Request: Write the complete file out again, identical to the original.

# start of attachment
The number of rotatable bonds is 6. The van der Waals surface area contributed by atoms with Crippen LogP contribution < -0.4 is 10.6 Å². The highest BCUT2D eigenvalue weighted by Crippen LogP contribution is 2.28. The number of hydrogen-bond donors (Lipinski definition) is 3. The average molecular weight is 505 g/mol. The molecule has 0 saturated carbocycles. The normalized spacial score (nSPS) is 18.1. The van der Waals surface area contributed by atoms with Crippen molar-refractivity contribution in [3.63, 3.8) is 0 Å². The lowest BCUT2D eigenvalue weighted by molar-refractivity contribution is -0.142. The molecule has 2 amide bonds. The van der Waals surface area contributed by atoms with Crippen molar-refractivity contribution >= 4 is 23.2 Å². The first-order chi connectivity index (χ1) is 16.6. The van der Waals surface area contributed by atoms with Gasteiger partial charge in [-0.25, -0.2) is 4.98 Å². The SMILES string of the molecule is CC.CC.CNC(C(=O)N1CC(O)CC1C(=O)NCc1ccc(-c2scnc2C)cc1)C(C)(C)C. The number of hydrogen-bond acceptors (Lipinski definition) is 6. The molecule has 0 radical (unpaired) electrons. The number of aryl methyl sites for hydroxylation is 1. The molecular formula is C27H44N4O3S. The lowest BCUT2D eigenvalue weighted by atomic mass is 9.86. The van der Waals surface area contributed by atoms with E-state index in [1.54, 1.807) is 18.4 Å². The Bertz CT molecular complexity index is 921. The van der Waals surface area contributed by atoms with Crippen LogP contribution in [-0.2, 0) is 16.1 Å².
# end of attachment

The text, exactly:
The number of rotatable bonds is 6. The van der Waals surface area contributed by atoms with Crippen LogP contribution < -0.4 is 10.6 Å². The highest BCUT2D eigenvalue weighted by Crippen LogP contribution is 2.28. The number of hydrogen-bond donors (Lipinski definition) is 3. The average molecular weight is 505 g/mol. The molecule has 0 saturated carbocycles. The normalized spacial score (nSPS) is 18.1. The van der Waals surface area contributed by atoms with Crippen molar-refractivity contribution in [3.63, 3.8) is 0 Å². The lowest BCUT2D eigenvalue weighted by molar-refractivity contribution is -0.142. The molecule has 2 amide bonds. The van der Waals surface area contributed by atoms with Crippen molar-refractivity contribution >= 4 is 23.2 Å². The first-order chi connectivity index (χ1) is 16.6. The van der Waals surface area contributed by atoms with Gasteiger partial charge in [-0.25, -0.2) is 4.98 Å². The SMILES string of the molecule is CC.CC.CNC(C(=O)N1CC(O)CC1C(=O)NCc1ccc(-c2scnc2C)cc1)C(C)(C)C. The number of hydrogen-bond acceptors (Lipinski definition) is 6. The molecule has 0 radical (unpaired) electrons. The number of aryl methyl sites for hydroxylation is 1. The molecular formula is C27H44N4O3S. The lowest BCUT2D eigenvalue weighted by atomic mass is 9.86. The van der Waals surface area contributed by atoms with E-state index in [1.54, 1.807) is 18.4 Å². The Bertz CT molecular complexity index is 921. The van der Waals surface area contributed by atoms with Crippen LogP contribution in [-0.2, 0) is 16.1 Å².